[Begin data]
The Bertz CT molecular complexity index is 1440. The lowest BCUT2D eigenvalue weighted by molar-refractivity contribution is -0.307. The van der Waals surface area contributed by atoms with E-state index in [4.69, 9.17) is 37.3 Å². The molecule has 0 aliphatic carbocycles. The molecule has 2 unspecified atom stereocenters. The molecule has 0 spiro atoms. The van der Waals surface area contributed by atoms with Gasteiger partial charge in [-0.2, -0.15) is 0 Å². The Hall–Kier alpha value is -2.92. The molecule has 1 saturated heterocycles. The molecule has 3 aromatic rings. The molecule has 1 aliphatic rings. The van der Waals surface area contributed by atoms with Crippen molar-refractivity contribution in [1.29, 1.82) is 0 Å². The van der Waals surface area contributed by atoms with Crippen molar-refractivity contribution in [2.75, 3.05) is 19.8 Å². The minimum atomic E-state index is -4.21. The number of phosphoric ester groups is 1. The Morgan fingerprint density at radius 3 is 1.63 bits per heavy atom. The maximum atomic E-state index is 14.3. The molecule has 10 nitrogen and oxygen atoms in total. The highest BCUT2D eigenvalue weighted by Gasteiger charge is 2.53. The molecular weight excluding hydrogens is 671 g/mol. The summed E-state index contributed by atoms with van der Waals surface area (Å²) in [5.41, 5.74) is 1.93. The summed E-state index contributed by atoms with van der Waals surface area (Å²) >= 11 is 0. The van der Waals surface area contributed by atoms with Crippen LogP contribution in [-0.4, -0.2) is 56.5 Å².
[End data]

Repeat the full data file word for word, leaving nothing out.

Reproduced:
The Bertz CT molecular complexity index is 1440. The lowest BCUT2D eigenvalue weighted by molar-refractivity contribution is -0.307. The van der Waals surface area contributed by atoms with E-state index in [4.69, 9.17) is 37.3 Å². The molecule has 0 aliphatic carbocycles. The molecule has 2 unspecified atom stereocenters. The molecule has 0 spiro atoms. The van der Waals surface area contributed by atoms with Gasteiger partial charge in [-0.2, -0.15) is 0 Å². The Hall–Kier alpha value is -2.92. The molecule has 1 saturated heterocycles. The molecule has 3 aromatic rings. The molecule has 1 aliphatic rings. The van der Waals surface area contributed by atoms with Crippen molar-refractivity contribution in [1.29, 1.82) is 0 Å². The van der Waals surface area contributed by atoms with Crippen molar-refractivity contribution in [2.75, 3.05) is 19.8 Å². The minimum atomic E-state index is -4.21. The number of phosphoric ester groups is 1. The Morgan fingerprint density at radius 3 is 1.63 bits per heavy atom. The maximum atomic E-state index is 14.3. The molecule has 10 nitrogen and oxygen atoms in total. The highest BCUT2D eigenvalue weighted by Gasteiger charge is 2.53. The molecular weight excluding hydrogens is 671 g/mol. The summed E-state index contributed by atoms with van der Waals surface area (Å²) in [5.41, 5.74) is 1.93. The summed E-state index contributed by atoms with van der Waals surface area (Å²) >= 11 is 0. The van der Waals surface area contributed by atoms with Crippen LogP contribution in [-0.4, -0.2) is 56.5 Å².